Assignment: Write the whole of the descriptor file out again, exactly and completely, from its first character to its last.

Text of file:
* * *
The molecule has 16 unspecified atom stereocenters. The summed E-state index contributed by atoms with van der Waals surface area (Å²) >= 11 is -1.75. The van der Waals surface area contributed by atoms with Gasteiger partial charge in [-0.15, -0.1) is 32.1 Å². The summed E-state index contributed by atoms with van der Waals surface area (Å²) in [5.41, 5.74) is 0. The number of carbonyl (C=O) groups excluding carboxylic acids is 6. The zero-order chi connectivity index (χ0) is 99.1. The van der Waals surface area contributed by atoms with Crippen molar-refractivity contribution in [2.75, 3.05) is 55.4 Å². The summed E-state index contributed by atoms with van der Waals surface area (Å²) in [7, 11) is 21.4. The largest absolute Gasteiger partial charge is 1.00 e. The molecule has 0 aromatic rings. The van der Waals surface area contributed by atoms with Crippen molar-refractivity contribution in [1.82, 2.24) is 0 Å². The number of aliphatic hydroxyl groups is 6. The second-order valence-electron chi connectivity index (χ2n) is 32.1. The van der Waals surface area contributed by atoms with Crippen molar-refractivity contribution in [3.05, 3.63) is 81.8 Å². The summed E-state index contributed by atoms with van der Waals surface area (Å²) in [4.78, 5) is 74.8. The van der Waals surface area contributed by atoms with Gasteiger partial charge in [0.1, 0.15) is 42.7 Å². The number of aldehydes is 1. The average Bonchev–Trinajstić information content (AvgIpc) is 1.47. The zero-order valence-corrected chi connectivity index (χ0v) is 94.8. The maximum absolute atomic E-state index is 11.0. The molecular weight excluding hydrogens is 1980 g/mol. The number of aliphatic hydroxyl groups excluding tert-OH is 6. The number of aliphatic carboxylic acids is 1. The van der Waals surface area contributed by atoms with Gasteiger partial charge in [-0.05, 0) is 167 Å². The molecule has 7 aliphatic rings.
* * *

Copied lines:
The molecule has 16 unspecified atom stereocenters. The summed E-state index contributed by atoms with van der Waals surface area (Å²) >= 11 is -1.75. The van der Waals surface area contributed by atoms with Gasteiger partial charge in [-0.15, -0.1) is 32.1 Å². The summed E-state index contributed by atoms with van der Waals surface area (Å²) in [5.41, 5.74) is 0. The number of carbonyl (C=O) groups excluding carboxylic acids is 6. The zero-order chi connectivity index (χ0) is 99.1. The van der Waals surface area contributed by atoms with Crippen molar-refractivity contribution in [2.75, 3.05) is 55.4 Å². The summed E-state index contributed by atoms with van der Waals surface area (Å²) in [7, 11) is 21.4. The largest absolute Gasteiger partial charge is 1.00 e. The molecule has 0 aromatic rings. The van der Waals surface area contributed by atoms with Crippen molar-refractivity contribution in [1.82, 2.24) is 0 Å². The number of aliphatic hydroxyl groups is 6. The second-order valence-electron chi connectivity index (χ2n) is 32.1. The van der Waals surface area contributed by atoms with Crippen molar-refractivity contribution in [3.05, 3.63) is 81.8 Å². The summed E-state index contributed by atoms with van der Waals surface area (Å²) in [4.78, 5) is 74.8. The van der Waals surface area contributed by atoms with Gasteiger partial charge in [0.1, 0.15) is 42.7 Å². The number of aldehydes is 1. The average Bonchev–Trinajstić information content (AvgIpc) is 1.47. The zero-order valence-corrected chi connectivity index (χ0v) is 94.8. The maximum absolute atomic E-state index is 11.0. The molecular weight excluding hydrogens is 1980 g/mol. The number of aliphatic hydroxyl groups excluding tert-OH is 6. The number of aliphatic carboxylic acids is 1. The van der Waals surface area contributed by atoms with Gasteiger partial charge in [-0.05, 0) is 167 Å². The molecule has 7 aliphatic rings.